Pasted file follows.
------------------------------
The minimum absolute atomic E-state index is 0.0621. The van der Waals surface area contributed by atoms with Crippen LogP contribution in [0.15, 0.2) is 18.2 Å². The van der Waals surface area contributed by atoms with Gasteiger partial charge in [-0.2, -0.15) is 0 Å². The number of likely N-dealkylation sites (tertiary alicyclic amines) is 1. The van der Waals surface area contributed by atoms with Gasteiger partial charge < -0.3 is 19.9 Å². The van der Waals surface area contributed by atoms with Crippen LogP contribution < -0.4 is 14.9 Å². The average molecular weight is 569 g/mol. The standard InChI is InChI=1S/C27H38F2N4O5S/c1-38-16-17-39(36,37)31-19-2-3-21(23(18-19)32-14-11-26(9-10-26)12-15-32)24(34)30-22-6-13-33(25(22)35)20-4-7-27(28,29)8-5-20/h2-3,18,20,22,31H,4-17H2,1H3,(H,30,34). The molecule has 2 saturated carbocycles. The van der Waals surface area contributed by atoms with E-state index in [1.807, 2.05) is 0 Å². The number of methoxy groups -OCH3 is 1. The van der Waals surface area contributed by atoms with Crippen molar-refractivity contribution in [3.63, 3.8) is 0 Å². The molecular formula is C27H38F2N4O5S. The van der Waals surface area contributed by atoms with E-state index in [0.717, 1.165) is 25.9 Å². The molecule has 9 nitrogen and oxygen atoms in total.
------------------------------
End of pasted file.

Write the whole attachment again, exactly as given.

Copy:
The minimum absolute atomic E-state index is 0.0621. The van der Waals surface area contributed by atoms with Crippen LogP contribution in [0.15, 0.2) is 18.2 Å². The van der Waals surface area contributed by atoms with Gasteiger partial charge in [-0.2, -0.15) is 0 Å². The number of likely N-dealkylation sites (tertiary alicyclic amines) is 1. The van der Waals surface area contributed by atoms with Gasteiger partial charge < -0.3 is 19.9 Å². The van der Waals surface area contributed by atoms with Crippen LogP contribution < -0.4 is 14.9 Å². The average molecular weight is 569 g/mol. The standard InChI is InChI=1S/C27H38F2N4O5S/c1-38-16-17-39(36,37)31-19-2-3-21(23(18-19)32-14-11-26(9-10-26)12-15-32)24(34)30-22-6-13-33(25(22)35)20-4-7-27(28,29)8-5-20/h2-3,18,20,22,31H,4-17H2,1H3,(H,30,34). The molecule has 2 saturated carbocycles. The van der Waals surface area contributed by atoms with E-state index in [1.807, 2.05) is 0 Å². The number of methoxy groups -OCH3 is 1. The van der Waals surface area contributed by atoms with Crippen molar-refractivity contribution in [3.63, 3.8) is 0 Å². The molecular formula is C27H38F2N4O5S. The van der Waals surface area contributed by atoms with E-state index in [0.717, 1.165) is 25.9 Å². The molecule has 9 nitrogen and oxygen atoms in total.